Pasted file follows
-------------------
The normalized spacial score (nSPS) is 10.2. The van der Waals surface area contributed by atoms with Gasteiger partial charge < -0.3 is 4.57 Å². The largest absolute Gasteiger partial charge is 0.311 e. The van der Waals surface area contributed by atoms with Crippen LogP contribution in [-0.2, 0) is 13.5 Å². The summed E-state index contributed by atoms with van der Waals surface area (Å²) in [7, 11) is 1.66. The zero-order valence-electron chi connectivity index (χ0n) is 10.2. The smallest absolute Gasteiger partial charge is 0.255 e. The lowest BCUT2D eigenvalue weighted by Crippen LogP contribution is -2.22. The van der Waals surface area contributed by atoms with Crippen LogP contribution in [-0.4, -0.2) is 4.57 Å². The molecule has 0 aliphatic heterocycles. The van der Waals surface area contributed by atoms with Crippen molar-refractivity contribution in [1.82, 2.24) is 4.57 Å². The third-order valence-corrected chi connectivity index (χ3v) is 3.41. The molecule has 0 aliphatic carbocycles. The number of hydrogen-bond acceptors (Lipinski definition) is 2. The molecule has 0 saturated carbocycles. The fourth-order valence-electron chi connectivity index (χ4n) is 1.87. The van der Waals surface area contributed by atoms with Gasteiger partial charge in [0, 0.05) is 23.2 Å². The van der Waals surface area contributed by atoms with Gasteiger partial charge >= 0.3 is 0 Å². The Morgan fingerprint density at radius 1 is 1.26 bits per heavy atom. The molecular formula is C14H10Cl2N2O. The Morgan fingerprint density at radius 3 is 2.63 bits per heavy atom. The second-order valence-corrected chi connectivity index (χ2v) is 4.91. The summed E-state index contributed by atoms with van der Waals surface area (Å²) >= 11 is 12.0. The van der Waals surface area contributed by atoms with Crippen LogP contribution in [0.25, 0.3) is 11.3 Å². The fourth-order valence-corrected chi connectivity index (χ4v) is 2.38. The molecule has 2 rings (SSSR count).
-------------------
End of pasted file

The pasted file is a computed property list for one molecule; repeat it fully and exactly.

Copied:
The normalized spacial score (nSPS) is 10.2. The van der Waals surface area contributed by atoms with Gasteiger partial charge < -0.3 is 4.57 Å². The largest absolute Gasteiger partial charge is 0.311 e. The van der Waals surface area contributed by atoms with Crippen LogP contribution in [-0.2, 0) is 13.5 Å². The summed E-state index contributed by atoms with van der Waals surface area (Å²) in [7, 11) is 1.66. The zero-order valence-electron chi connectivity index (χ0n) is 10.2. The smallest absolute Gasteiger partial charge is 0.255 e. The lowest BCUT2D eigenvalue weighted by Crippen LogP contribution is -2.22. The van der Waals surface area contributed by atoms with Crippen LogP contribution in [-0.4, -0.2) is 4.57 Å². The molecule has 0 aliphatic heterocycles. The van der Waals surface area contributed by atoms with Crippen molar-refractivity contribution in [1.82, 2.24) is 4.57 Å². The third-order valence-corrected chi connectivity index (χ3v) is 3.41. The molecule has 0 aliphatic carbocycles. The number of hydrogen-bond acceptors (Lipinski definition) is 2. The molecule has 0 saturated carbocycles. The fourth-order valence-electron chi connectivity index (χ4n) is 1.87. The van der Waals surface area contributed by atoms with Gasteiger partial charge in [0, 0.05) is 23.2 Å². The van der Waals surface area contributed by atoms with Gasteiger partial charge >= 0.3 is 0 Å². The Morgan fingerprint density at radius 1 is 1.26 bits per heavy atom. The molecular formula is C14H10Cl2N2O. The Morgan fingerprint density at radius 3 is 2.63 bits per heavy atom. The second-order valence-corrected chi connectivity index (χ2v) is 4.91. The summed E-state index contributed by atoms with van der Waals surface area (Å²) >= 11 is 12.0. The van der Waals surface area contributed by atoms with Crippen LogP contribution in [0.25, 0.3) is 11.3 Å². The fourth-order valence-corrected chi connectivity index (χ4v) is 2.38. The molecule has 2 rings (SSSR count).